This should be the heyday of independent hotels, which by their very nature offer the distinctive experiences sought by many travelers.

Instead, they are up against huge hotel companies with deep pockets as well as competitors on Airbnb.

The result? More independent hotels are either joining the big chains or shutting their doors.

Thirty years ago, about two-thirds of all hotels were independent, according to the hotel data company STR. Today, independents make up fewer than 40%.

One of the biggest reasons that independent hotels are disappearing is that they are being acquired by the large hotel companies or joining them as affiliates to tap into their marketing power.

Accor had 3,600 hotels and 14 brands in 2013. Now, through acquisitions and investments in other lodging companies, it has nearly 5,000 hotels under 39 brands. Marriott International’s boutique brands keep their identities but have access to Marriott’s reservation and marketing resources.

Radisson Hotel Group, based in Minnetonka, has eight distinctive hotel brands and more than 1,400 hotels in operation or under development.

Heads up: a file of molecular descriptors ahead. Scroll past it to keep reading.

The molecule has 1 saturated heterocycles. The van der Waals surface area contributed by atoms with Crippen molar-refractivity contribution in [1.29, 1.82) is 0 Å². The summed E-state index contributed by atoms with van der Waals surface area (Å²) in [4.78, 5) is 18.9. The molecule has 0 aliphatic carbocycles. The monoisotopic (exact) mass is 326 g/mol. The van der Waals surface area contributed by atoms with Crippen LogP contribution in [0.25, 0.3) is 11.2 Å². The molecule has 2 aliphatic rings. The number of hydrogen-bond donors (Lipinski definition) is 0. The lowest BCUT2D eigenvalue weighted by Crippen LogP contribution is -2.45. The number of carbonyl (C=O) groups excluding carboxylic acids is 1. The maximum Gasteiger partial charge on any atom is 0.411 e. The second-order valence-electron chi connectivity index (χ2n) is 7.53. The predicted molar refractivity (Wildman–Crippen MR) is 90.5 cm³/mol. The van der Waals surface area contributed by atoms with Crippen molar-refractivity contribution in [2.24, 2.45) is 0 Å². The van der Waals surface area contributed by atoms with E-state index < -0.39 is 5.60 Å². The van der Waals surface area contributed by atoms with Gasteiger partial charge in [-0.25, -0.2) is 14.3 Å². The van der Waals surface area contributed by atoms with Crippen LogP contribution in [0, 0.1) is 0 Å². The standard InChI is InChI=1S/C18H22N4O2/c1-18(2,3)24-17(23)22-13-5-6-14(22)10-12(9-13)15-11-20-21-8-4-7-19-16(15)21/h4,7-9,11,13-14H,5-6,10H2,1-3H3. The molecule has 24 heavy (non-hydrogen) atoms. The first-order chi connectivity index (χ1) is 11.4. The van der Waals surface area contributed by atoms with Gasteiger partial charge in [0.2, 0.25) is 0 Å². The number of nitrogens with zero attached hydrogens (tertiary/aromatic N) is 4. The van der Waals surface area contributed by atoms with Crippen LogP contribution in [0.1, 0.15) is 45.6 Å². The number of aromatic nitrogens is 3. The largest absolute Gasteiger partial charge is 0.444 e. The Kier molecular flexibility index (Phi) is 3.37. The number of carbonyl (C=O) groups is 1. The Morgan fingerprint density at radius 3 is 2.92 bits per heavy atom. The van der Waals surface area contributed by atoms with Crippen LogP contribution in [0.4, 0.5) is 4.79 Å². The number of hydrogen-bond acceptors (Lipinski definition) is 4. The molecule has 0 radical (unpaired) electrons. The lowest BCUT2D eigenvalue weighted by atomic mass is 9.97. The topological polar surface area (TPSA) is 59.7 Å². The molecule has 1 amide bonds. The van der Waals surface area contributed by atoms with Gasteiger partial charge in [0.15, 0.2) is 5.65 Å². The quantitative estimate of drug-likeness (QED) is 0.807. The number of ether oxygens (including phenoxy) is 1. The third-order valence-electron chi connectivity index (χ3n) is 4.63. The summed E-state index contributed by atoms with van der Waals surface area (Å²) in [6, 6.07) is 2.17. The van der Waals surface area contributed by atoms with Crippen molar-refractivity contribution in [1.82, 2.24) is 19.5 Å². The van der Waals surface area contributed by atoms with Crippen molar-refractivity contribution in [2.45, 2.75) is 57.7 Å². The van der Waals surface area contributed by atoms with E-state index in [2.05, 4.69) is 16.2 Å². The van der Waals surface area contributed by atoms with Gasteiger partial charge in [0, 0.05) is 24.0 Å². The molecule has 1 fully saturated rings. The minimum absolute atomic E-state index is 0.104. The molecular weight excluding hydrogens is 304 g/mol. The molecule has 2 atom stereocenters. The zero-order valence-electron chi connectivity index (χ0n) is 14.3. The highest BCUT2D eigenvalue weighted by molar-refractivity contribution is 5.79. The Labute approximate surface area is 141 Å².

From a customer standpoint, the clear demarcation between a chain and an independent hotel has totally eroded, said Jan Freitag, senior vice president for lodging insights at STR.

There is also significant competition from Airbnb, said Jeffrey Low, founder of Stash Rewards, which offers a loyalty rewards program for independent hotels. Airbnb is adding inventory to the alternative lodging market, attracting customers “who might otherwise choose an independent hotel,” he said. That drives down the prices independent hotels can charge, Low said.

Independent hotels with strong established positions in their markets are the most likely to reject offers to join a larger group.

Barbara Malone, an owner of the 110-year-old Hotel Sorrento in Seattle, said the key to success for the independent hotel that she owns with her husband has been to “stay true to the hotel’s DNA as a community builder,” offering music and literary events and serving their core customers including families coming to the area for medical treatment.

Still, she said, it’s becoming more challenging to operate as an independent hotel. “The major brands can approach corporate clients with a large portfolio and a range of prices,” she said. “That’s stiff competition.”


Weed writes for the New York Times.